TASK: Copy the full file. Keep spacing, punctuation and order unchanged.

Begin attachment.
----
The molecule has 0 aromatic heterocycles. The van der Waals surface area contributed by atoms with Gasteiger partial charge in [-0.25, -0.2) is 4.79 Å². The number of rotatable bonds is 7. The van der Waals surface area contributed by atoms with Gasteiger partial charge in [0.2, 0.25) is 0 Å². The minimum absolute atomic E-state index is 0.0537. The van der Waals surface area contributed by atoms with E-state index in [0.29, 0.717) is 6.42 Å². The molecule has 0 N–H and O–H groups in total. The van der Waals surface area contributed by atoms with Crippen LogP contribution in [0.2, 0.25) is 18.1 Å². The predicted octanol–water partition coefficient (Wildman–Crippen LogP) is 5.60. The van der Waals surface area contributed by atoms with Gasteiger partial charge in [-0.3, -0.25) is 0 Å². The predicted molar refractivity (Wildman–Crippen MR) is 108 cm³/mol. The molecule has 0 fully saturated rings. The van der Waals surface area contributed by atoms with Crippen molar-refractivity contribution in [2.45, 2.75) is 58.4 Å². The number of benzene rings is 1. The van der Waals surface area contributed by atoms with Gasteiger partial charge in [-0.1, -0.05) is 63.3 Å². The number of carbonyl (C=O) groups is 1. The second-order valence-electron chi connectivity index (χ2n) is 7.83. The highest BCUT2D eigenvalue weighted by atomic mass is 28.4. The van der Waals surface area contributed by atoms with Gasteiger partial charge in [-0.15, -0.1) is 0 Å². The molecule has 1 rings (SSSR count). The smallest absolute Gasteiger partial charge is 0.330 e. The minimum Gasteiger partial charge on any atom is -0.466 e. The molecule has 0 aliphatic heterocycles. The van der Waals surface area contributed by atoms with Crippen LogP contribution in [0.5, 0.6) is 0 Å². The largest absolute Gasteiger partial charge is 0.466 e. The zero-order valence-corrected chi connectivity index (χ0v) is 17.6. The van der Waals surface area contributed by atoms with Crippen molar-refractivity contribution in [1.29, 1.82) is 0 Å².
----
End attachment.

The molecule has 0 aromatic heterocycles. The van der Waals surface area contributed by atoms with Gasteiger partial charge in [-0.25, -0.2) is 4.79 Å². The number of rotatable bonds is 7. The van der Waals surface area contributed by atoms with Gasteiger partial charge in [0.2, 0.25) is 0 Å². The minimum absolute atomic E-state index is 0.0537. The van der Waals surface area contributed by atoms with E-state index in [0.29, 0.717) is 6.42 Å². The molecule has 0 N–H and O–H groups in total. The van der Waals surface area contributed by atoms with Crippen LogP contribution in [0.2, 0.25) is 18.1 Å². The predicted octanol–water partition coefficient (Wildman–Crippen LogP) is 5.60. The van der Waals surface area contributed by atoms with Gasteiger partial charge in [-0.3, -0.25) is 0 Å². The predicted molar refractivity (Wildman–Crippen MR) is 108 cm³/mol. The molecule has 0 fully saturated rings. The van der Waals surface area contributed by atoms with Crippen molar-refractivity contribution in [2.45, 2.75) is 58.4 Å². The number of benzene rings is 1. The van der Waals surface area contributed by atoms with Gasteiger partial charge in [-0.1, -0.05) is 63.3 Å². The number of carbonyl (C=O) groups is 1. The second-order valence-electron chi connectivity index (χ2n) is 7.83. The highest BCUT2D eigenvalue weighted by atomic mass is 28.4. The van der Waals surface area contributed by atoms with Gasteiger partial charge in [-0.15, -0.1) is 0 Å². The molecule has 1 rings (SSSR count). The smallest absolute Gasteiger partial charge is 0.330 e. The minimum Gasteiger partial charge on any atom is -0.466 e. The molecule has 0 aliphatic heterocycles. The van der Waals surface area contributed by atoms with Crippen LogP contribution in [0.5, 0.6) is 0 Å². The largest absolute Gasteiger partial charge is 0.466 e. The zero-order valence-corrected chi connectivity index (χ0v) is 17.6. The van der Waals surface area contributed by atoms with Crippen molar-refractivity contribution in [1.29, 1.82) is 0 Å².